Canzano: No wiggle room -- NFL's Seahawks and NBA's Blazers must be sold
Paul G. Allen Trust is very specific.
Those familiar with the details of the Paul G. Allen Trust tell me there isn’t a lot of wiggle room for trustee, Jody Allen. The trust was established in 1993 and includes billions in assets, including the NBA’s Trail Blazers and NFL’s Seattle Seahawks.
“Paul directed that the trust be liquidated upon his death and the assets used to fund his passion projects,” a source said. “None of this is up in the air. The instructions are clear: The sports franchises and everything in the trust must be sold.”
Allen died in October 2018. His luxury yachts and some real estate holdings have already been liquidated. But the fate of his NBA and NFL franchises still hang in the balance. Insiders expect the Blazers to be positioned for auction in the next 6-18 months. The Seahawks could follow shortly after, but sources say Jody Allen may be wrangling to keep a piece of the NFL franchise.
Some interesting things:
• A sitting team president of an NBA franchise told me it’s unlikely that the league’s owners would allow the Trail Blazers to relocate to Seattle after a potential sale. “That’s a no-go,” he said. The prevailing sentiment is that Seattle and Las Vegas have already been unofficially earmarked for NBA expansion and the current owners would prefer to avoid cannibalizing what would be a windfall of $6 billion in combined expansion fees.
• Jody Allen’s interest in remaining an owner of the Seahawks is unconfirmed. However, an insider at Vulcan, Inc. said this week that he believed Jody was slow-playing the potential sale of the NFL team — leaving the Seahawks for last — because she had interest in retaining an ownership stake.
• Bert Kolde, the vice chair of the Blazers, has been put in charge of the auction of the late Allen’s beloved NBA franchise. Kolde is said to be closely following the auction of the NFL’s Denver Broncos that began in February. Kolde’s target price for the NBA franchise: $3 billion. The Blazers were valued at $1.7 billion when Allen died.
• A number of potential ownership groups have been rumored to be interested in pursuing the Trail Blazers. Among the names that I have heard as possible majority owners: Oracle Corporation co-founder Larry Ellison, philanthropist MacKenzie Scott and Laurene Powell-Jobs. Ellison has unsuccessfully attempted to buy NBA teams on three occasions. Scott is the ex-wife of Amazon founder Jeff Bezos. Powell-Jobs, the widow of Apple co-founder Steve Jobs, is an executive and businesswoman.
Those watching the Seahawks and Blazers closely see some obvious parallels. Both franchises have cut salary and appear to be getting the balance sheet in order. Both are included in the trust. Both are directed to be sold at some point.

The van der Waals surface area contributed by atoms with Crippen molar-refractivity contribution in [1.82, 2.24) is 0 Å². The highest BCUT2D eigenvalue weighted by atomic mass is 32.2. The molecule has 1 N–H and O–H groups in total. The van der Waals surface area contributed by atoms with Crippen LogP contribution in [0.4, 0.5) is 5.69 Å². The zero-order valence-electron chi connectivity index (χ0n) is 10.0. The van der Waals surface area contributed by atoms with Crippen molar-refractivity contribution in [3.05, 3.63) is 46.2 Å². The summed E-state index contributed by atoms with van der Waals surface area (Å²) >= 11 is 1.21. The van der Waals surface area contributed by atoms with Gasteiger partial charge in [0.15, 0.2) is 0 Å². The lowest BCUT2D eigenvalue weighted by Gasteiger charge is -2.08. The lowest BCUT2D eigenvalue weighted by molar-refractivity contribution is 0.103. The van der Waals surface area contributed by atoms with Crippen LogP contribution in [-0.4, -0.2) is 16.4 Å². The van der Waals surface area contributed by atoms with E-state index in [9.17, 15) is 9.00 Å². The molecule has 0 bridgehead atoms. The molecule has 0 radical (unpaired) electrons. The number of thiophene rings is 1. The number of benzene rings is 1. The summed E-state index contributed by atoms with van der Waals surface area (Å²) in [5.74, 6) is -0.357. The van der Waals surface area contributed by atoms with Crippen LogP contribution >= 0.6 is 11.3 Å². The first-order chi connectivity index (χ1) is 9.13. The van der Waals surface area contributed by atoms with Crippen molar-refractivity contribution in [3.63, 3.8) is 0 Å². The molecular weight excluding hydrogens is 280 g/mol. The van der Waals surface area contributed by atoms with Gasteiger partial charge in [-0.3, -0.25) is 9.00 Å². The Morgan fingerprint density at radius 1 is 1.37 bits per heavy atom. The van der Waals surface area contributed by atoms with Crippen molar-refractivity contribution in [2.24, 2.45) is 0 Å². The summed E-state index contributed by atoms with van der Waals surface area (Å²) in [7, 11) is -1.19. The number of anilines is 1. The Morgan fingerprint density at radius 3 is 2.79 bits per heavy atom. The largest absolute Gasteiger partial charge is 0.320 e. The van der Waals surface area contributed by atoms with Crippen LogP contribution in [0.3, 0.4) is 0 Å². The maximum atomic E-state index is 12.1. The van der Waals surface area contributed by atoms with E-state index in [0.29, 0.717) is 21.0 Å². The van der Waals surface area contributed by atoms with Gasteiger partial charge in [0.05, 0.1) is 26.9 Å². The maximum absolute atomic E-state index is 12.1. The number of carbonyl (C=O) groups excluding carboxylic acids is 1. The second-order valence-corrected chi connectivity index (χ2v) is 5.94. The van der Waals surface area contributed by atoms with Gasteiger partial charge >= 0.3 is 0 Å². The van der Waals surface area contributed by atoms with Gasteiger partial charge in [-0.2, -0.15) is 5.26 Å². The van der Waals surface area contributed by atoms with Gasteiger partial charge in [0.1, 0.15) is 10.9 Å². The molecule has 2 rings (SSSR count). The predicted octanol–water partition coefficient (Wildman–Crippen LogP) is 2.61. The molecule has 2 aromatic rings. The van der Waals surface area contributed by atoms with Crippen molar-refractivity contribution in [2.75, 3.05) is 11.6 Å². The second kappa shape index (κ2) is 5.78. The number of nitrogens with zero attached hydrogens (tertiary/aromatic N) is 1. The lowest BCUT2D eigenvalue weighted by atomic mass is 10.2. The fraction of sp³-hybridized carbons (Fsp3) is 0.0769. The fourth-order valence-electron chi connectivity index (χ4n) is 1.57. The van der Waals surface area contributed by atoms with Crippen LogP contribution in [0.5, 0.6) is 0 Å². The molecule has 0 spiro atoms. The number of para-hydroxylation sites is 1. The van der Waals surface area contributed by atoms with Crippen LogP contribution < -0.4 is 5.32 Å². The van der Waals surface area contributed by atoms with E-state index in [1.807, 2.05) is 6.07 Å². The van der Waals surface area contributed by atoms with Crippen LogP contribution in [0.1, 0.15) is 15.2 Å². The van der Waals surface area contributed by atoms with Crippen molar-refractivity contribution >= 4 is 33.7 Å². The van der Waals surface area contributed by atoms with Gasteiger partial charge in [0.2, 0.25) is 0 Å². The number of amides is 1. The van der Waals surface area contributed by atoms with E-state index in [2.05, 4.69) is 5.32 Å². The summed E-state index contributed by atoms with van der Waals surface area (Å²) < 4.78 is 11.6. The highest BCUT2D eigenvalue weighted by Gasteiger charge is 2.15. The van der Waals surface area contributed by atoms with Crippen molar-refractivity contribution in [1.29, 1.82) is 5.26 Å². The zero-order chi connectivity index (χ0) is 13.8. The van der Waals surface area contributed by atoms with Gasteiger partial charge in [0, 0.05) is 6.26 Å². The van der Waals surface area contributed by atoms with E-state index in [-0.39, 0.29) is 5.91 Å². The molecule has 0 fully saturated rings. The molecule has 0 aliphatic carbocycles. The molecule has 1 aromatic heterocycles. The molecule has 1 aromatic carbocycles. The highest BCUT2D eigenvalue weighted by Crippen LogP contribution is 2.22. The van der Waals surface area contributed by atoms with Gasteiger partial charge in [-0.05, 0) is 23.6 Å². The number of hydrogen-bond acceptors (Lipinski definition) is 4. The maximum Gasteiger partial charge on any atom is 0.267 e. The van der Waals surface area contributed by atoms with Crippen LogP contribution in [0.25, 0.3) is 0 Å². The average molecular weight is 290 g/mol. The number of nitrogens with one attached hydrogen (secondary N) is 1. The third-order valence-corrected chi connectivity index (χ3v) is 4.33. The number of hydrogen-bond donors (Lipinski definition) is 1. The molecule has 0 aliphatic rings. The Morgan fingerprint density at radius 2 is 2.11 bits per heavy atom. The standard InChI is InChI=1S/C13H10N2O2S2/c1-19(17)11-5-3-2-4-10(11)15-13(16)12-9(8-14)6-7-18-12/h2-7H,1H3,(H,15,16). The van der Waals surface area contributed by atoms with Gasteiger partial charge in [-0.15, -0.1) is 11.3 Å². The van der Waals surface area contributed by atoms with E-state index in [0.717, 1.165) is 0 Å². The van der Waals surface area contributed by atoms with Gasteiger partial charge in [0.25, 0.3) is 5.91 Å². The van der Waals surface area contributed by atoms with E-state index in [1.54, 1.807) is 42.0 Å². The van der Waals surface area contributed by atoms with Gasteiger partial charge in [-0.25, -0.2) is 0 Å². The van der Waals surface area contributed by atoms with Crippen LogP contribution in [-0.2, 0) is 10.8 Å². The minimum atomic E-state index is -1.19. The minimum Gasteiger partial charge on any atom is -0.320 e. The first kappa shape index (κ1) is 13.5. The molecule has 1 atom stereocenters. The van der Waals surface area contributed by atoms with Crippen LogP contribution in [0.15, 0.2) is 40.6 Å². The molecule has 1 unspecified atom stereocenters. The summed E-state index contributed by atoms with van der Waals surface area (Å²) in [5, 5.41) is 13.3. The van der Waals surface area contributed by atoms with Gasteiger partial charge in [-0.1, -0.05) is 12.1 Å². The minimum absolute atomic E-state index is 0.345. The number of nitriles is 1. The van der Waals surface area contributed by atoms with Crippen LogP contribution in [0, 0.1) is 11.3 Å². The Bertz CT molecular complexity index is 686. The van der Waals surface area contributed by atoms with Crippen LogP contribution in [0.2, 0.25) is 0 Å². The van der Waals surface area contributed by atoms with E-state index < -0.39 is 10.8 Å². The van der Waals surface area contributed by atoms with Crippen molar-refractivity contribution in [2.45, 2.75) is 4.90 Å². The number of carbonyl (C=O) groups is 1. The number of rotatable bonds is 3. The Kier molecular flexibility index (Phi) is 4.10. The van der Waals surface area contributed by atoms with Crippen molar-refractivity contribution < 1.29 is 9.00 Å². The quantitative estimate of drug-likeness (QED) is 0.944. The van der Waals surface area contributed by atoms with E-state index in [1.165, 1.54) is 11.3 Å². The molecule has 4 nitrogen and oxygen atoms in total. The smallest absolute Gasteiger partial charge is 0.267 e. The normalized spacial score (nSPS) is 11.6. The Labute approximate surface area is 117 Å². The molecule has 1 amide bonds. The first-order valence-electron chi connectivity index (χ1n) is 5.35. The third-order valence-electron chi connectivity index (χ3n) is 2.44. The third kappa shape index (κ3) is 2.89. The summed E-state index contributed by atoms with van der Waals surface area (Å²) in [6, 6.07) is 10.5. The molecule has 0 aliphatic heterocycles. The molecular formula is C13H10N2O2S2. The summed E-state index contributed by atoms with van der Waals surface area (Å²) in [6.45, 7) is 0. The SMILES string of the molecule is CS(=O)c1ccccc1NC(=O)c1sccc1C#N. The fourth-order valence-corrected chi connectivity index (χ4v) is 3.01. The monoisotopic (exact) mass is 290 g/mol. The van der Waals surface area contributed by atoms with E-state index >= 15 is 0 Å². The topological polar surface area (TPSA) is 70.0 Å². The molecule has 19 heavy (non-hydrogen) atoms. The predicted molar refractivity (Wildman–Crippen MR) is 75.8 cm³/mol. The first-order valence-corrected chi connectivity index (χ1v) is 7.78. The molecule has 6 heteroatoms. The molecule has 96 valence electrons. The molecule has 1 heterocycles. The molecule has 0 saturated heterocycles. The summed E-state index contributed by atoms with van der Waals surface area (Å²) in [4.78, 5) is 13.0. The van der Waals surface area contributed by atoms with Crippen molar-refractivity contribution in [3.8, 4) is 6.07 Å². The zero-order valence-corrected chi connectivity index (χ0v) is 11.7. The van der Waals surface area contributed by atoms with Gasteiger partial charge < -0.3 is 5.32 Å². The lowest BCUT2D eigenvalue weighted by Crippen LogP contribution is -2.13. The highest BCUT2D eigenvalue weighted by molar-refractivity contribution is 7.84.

At what price?
And to whom?
Those are the questions to ask right now. NBA rules require that ownership groups be no larger than 25 members. One individual owner must have controlling interest and hold a minimum share of 15 percent. Private equity firms can hold up to 15 percent ownership share, but have no voting rights and no seat at the NBA’s Board of Governors meetings.
The league’s domestic television rights are wrapped up in this, too. Each NBA franchise currently receives north of $80 million annually from the league’s current TV deal with ESPN and Turner Sports. Industry experts expect to see a monumental increase ($275 million to $300 million per team) when the contract is re-upped beginning in 2025.
All of this is fueling speculation in NBA and NFL circles, of course. Also, the prevailing thought is that the group currently handling the auction of the Broncos will also handle the potential auction of the Blazers, and eventually, the Seahawks.
“Keep an eye on the losing bidders in the Broncos auction,” one source said. “There are a limited number of billionaire bidders and private-equity firms. The firm in charge of the auction will build a book. That book will be seen by very few eyes.”
Allen & Company is running the sale for the Broncos. Managing director, Steve Greenberg, is the point person on the auction. Denver’s NFL team is expected to fetch a final sales price between $4 billion and $5 billion.
Ellison, 77, is a predictable possible bidder. He missed on the Warriors, Grizzlies and Pelicans, after all. But the emergence of Scott as a potential professional sports-franchise owner raised some eyebrows.
Scott, 52, has a net worth of more than $33 billion. She hasn’t publicly expressed interest in buying an NBA team. She’s spent her time and money on a number of philanthropic endeavors in the last year. But insiders tell me they believe NBA Commissioner Adam Silver and the league’s owners would welcome the addition of a high-profile female majority owner.
Powell-Jobs, 58, is the second largest investor in Monumental Sports & Entertainment and was one of the investors in a $75 million round of capital funding for the WNBA. She has a net worth of $15 billion.
The Paul G. Allen Trust is massive and complex. But those who have laid eyes on it tell me that the fate of Allen’s professional sports franchises isn’t murky.
The franchises are to be sold.
Here’s hoping they end up in good hands.
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